Following two deep years of strong Korean efforts, the country seems to have a number of tricks up its sleeve to cement itself as one of the more prominent movie-making countries in the world. First-time writer/director Han Ga-ram is up-to-task with her impressive debut effort, now available to stream on the US-based streaming service TubiTV, by Echelon Studios

Desperate to get her life in focus, Ja-yeong (Moon Choi) grows increasingly frustrated with her inability to pass the civil servant exams. While struggling to find a place in life, she gets a job at a friends’ accounting firm to pay the bills, but finds herself completely disconnected from the rest of her younger, more vibrant coworkers. While out one night, she spots Hyeon-joo (Ahn Ji-hye) running through the streets and tries to catch up to her but can’t as their different skill sets keep them apart. Determined to meet up with her, she decides to take up running as well and eventually starts to fall in with her and her running friends, which gradually starts to improve everything else around her. After a tragic accident befalls that group, Ja-yeong is forced to look at herself in a way she never had before, to try to get ahead in life.

Overall, there was quite a lot to like with “Our Body”. The most impactful aspect on display is the underlying message about the care an individual should have for their own body. Ja-jyeong starts off with a disinterested attitude about everything in her life, from her dissatisfaction with her studies, her go-nowhere relationship with her boyfriend and a generally lethargic attitude about everything else; the need for change is evident. Although it would appear that the change into a well-paying job would be the answer, Ja-yeong doesn’t start to change her life for the better until she devotes herself to bettering her physical status. As this is done by tricking herself, thinking she’s doing this for herself but rather so that she can chase after Hyeon-joo, this is where her life begins to turn around for the better.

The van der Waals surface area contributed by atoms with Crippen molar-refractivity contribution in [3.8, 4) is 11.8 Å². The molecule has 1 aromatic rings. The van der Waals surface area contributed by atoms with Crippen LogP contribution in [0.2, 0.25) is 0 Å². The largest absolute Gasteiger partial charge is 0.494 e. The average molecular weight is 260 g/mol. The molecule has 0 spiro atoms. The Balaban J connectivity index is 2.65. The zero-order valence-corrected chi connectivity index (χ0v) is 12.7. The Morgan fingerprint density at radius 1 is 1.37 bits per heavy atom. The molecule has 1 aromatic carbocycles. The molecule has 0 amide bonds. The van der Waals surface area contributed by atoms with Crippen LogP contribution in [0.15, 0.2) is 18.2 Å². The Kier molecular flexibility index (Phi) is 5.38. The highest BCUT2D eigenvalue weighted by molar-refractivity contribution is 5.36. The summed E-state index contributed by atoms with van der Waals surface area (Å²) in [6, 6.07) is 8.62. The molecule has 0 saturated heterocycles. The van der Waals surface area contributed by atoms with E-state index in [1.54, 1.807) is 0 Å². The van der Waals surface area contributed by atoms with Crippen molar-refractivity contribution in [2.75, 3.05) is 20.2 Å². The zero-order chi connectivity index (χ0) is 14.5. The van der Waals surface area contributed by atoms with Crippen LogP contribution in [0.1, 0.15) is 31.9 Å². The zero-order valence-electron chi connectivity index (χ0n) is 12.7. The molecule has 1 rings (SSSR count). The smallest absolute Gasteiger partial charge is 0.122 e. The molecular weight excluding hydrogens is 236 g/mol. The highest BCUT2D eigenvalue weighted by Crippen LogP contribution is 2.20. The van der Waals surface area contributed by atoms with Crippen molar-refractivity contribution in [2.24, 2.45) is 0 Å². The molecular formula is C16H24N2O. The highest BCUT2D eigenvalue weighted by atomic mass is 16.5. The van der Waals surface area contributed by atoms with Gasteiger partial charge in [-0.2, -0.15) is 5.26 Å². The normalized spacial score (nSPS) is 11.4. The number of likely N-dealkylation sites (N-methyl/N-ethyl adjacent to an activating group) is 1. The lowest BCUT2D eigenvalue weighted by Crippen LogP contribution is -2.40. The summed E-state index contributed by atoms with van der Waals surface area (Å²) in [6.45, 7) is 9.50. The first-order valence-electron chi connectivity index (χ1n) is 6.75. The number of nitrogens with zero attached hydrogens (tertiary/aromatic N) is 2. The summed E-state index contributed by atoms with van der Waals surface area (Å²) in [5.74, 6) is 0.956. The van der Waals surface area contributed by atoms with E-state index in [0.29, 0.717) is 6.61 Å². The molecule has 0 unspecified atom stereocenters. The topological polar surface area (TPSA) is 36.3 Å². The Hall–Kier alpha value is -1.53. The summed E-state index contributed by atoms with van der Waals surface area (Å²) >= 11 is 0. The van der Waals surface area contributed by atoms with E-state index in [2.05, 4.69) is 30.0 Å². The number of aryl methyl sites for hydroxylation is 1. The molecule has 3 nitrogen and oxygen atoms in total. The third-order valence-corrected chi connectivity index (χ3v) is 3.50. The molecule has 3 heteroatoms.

That director Ga-ram was smart enough to make this journey relatable and not cinematic, to the film’s benefit. Ja-yeong goes through the steps in this gradually and not in an automatic state to where she would be an Olympic class athlete doing this for a week. That she struggles with the rigorous exercise, failing to keep up with others in better shape and experience who has been doing it for far longer, helps to make her far more humanistic than taking a more cinematic route. The connection between her improved performance while running and the increased quality with the rest of her life as she does more with Hyun -joo and her friends, is a great touch added here to further help the theme of physical self-improvement.

Despite all the good this develops, “Our Body” stumbles slightly in the final act. While it’s commendable that a significant shake-up is done to try to change Ja-yeong’s life, rather than take her life-lessons to heart, she backslides. When we see Ja-yeong at work, she goes about fumbling with her duties and has to sleep with the interviewer as a short-cut to make up for the way she behaves. That takes the character back to the very beginning when we first met her, and that this is done with her slowing down the running program is no mistake. A curious decision to have her get the energy to start back up running again only after Ja-yeong goes about pleasuring herself in Hyeon-joo’s apartment which is quite strange with no build-up over the true feelings between each other. These issues are what hold the film back.

On the whole, “Our Body” has a lot of positive elements with the relationship between two enjoyable characters and a nice message about improving yourself, wrapped together even though it somewhat stumbles in the end. The film will certainly appeal to fans of light, quirky K-dramas or have an interest in this genre, while those that don’t enjoy this style won’t find this that interesting.

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